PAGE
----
savings bonds

Series E Savings Bonds

E Bonds are no longer available for purchase - All have reached final maturity and are no longer earning interest.

History of the Series E Savings Bond

On May 1, 1941, the Series E Bonds were introduced, and with it the start of a national volunteer program. The volunteer program enlisted the ====nation's financial institutions, community leaders, volunteer committees, and advertising and communications media to promote the new bond.

Bankers, business executives, newspaper publishers, Hollywood entertainers, all served to provide the Treasury and the savings bonds program with manpower and support, making the program a success for more than six decades. Of special note are the executives of many Fortune 500 companies who served as members of the U.S. Savings Bonds Volunteer Committee which, from 1963 through 2003, played an essential role in the success of the payroll savings plan.

The Series E bond was patterned after its predecessors. It became he most durable of all the series and the world's most widely held security. As the "Defense Bond" of 1941, the "War Bond" of 1942-45 and subsequently just the savings bond - it was purchased by tens of millions of families.

Series E Savings Bonds are no longer available for purchase as of June 1980 and were replaced by EE Savings Bonds.


Series E Bonds were purchased for face values of: $25, $50, $75, $100, $200, $500, $1,000, $5,000 and $10,000.

Purchased for 75% of face value. For Example: a $100 Series E Savings Bond would have cost $75 cash at the time of issue to purchase.

Interest Rules

Series E Savings Bonds are accrual bonds that were issued at 75 percent of the face amount. Interest is paid at redemption as part of the current redemption value.

Active, unredeemed Series E bonds accrue interest at a market-based yield or the applicable guaranteed minimum investment yield, whichever is greater.

A guaranteed minimum investment yield in effect at the start of an original or extended maturity period is guaranteed to the end of that original or extended maturity period.

The guaranteed minimum investment yield for Series E bonds is 4 percent, compounded semiannually, beginning with extended maturity periods starting on or after March 1, 1993, unless the guaranteed minimum is changed prior to the beginning of an extended maturity period.

Maturity Rules and Periods

Originally issued for a fixed term of 10 years, E bonds were granted interest extensions that brought their interest-bearing lives to 30 or 40 years, dependent upon the issue date of the bond.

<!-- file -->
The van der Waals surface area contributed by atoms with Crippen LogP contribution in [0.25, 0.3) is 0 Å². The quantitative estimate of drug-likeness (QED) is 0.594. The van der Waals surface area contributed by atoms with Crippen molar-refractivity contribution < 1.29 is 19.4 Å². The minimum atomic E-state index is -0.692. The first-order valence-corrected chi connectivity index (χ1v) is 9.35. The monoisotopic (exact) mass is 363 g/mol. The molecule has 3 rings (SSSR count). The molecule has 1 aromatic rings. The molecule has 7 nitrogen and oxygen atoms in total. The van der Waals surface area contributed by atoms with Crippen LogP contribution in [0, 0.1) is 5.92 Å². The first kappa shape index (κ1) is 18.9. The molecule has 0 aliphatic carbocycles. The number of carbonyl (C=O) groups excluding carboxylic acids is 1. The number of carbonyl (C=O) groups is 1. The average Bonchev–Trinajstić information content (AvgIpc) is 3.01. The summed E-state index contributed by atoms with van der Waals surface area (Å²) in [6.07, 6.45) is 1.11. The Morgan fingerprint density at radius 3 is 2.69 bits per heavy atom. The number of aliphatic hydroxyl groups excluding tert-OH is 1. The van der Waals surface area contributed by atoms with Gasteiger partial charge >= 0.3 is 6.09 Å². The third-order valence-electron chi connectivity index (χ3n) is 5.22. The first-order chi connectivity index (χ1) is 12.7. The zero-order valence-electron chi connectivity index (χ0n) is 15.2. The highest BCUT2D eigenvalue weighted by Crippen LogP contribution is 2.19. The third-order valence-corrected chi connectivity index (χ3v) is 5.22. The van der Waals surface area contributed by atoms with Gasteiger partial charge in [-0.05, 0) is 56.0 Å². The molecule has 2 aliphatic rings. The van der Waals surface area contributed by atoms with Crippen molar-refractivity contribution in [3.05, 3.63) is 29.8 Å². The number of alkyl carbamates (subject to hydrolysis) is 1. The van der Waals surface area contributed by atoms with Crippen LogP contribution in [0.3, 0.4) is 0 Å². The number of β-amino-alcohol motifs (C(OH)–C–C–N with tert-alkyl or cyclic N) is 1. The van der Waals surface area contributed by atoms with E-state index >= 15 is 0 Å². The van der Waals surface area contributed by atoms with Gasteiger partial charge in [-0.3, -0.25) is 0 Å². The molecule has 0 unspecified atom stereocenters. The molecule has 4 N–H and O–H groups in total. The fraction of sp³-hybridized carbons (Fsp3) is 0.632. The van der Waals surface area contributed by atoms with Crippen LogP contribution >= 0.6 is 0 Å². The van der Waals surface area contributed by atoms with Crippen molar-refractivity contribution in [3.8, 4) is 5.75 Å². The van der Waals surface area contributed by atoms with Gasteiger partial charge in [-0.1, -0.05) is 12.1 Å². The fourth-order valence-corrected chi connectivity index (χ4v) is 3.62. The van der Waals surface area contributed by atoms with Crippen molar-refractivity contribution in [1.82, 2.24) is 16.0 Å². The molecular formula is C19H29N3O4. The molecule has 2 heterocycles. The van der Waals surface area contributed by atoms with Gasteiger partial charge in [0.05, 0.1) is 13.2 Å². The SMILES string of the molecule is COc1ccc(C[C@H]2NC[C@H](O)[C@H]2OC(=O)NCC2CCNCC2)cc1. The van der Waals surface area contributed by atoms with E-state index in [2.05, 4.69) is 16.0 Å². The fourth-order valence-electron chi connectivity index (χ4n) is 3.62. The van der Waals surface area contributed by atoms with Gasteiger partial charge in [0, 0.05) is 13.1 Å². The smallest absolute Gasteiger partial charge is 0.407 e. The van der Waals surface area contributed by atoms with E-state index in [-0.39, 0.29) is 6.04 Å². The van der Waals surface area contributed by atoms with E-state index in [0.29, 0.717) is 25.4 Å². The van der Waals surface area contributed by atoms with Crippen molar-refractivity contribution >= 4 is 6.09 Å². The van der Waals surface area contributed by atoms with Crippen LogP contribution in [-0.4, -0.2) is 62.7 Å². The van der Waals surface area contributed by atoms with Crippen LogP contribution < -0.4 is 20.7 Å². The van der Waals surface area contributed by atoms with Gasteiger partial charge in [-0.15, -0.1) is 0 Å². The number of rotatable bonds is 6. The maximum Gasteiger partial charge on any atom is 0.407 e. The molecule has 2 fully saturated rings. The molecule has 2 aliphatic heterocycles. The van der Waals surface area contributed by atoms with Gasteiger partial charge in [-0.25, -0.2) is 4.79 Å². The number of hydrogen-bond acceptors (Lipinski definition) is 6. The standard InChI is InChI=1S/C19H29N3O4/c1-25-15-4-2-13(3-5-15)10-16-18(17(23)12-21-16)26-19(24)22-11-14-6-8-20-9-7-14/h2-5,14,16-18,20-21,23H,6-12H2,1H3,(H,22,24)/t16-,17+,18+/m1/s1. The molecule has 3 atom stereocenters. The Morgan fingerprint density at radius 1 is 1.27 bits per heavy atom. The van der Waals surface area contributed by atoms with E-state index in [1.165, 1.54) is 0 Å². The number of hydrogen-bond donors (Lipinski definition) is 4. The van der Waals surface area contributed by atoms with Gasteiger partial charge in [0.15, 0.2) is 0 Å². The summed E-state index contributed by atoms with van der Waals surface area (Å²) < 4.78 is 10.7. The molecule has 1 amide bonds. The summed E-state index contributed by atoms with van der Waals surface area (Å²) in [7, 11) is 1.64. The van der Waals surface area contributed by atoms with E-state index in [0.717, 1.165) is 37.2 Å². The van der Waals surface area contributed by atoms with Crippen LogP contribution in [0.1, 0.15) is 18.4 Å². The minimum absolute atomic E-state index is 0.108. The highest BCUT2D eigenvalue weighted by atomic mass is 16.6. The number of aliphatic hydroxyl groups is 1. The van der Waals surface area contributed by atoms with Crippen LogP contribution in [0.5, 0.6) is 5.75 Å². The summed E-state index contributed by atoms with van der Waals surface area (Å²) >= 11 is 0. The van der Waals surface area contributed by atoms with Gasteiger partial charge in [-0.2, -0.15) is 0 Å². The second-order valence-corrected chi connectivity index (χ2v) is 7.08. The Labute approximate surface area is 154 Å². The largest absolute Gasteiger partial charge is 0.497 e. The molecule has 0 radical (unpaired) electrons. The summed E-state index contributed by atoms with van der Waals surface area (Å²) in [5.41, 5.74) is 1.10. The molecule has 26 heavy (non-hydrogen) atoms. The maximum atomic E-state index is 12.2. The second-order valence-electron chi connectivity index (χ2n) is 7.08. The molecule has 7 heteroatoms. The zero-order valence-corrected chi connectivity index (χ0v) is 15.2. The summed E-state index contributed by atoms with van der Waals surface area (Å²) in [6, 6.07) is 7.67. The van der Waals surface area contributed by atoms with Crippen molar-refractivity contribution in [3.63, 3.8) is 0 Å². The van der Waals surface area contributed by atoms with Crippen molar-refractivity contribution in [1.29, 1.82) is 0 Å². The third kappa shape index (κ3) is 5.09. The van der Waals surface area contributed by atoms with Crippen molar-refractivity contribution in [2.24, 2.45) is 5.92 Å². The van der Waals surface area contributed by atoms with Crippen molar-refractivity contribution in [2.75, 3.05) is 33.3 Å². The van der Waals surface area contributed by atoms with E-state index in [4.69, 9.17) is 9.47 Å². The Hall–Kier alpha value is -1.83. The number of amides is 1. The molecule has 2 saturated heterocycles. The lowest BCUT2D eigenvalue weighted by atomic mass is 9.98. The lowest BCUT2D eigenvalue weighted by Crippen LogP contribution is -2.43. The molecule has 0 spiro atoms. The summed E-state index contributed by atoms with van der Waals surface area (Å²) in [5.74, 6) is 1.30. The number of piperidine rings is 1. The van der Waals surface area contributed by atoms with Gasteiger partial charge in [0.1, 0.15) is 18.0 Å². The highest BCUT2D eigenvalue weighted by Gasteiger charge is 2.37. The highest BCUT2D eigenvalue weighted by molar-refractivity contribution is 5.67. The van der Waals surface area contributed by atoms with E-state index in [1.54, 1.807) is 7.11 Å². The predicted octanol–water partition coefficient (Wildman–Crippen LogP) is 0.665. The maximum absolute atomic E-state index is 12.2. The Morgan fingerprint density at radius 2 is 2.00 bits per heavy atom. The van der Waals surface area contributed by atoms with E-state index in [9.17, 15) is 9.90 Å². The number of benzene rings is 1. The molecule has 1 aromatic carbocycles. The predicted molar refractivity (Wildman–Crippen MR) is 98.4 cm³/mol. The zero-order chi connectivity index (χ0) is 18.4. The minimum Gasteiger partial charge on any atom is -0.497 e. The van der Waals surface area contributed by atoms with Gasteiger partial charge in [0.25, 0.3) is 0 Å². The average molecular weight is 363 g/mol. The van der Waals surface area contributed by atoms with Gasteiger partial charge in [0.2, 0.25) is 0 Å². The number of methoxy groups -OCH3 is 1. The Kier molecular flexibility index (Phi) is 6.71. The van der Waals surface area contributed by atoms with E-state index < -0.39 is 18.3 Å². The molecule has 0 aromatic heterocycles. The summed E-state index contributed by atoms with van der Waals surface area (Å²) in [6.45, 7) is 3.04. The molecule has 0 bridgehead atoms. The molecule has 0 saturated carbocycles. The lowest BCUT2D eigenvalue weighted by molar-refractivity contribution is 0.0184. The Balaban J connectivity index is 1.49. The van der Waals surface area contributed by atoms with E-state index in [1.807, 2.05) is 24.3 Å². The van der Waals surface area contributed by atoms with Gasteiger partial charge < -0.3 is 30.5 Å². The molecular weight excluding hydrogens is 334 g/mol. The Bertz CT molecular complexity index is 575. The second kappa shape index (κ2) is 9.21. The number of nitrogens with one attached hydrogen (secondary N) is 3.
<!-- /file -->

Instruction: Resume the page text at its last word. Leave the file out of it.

Some Series E bonds continue to earn interest today, although the last E bonds will stop earning interest in 2010.

E Bonds issued May 1941 - November 1965 earn interest for 40 years and were granted three 10-year extended maturity periods.

E Bonds issued December 1965 - June 1980 earn interest for 30 years and were granted two 10-year extended maturity periods.

Cashing in E Bonds / Exchanging For H/HH Bonds

A Series E Savings Bond can be redeemed at a financial institution like a bank at any time at the most recent semiannual accrual value.

Series E bonds COULD HAVE BEEN exchanged for Series H Bonds or Series HH bonds, prior to final maturity of the E bonds, as well as for one year after the month in which they reach final maturity. This offer is no longer in effect.

MAKE SURE YOU KNOW WHAT YOUR BONDS ARE WORTH BEFORE CASHING IN! has saved Savings Bond investors like yourself hundreds of dollars at cash-in because the bank calculated the wrong value for their bonds. Use our Savings Bond Calculator to find out exactly what your bonds are worth before you cash them in!

August 31st, 2004 was the last issue date for HH/H Bonds. After August 31, 2004, the government discontinued the exchange of bonds for HH/H bonds. Current holders of HH/H Bonds will not need to do anything different than they normally would have.

Income Tax Information

Series E Bond interest is reportable for Federal income tax purposes for the year in which the Series E bonds are redeemed, reach final maturity, or are cashed in, whichever occurs earliest.

Alternatively, a bond owner was able to elect to report Series E interest as it accrues. Series E bond holders who elected to defer reporting interest accruals for Federal income tax purposes can continue the deferral as long as accrued Series E bond interest is included in the purchase price (face or par amount) of Series HH bonds received in exchange.


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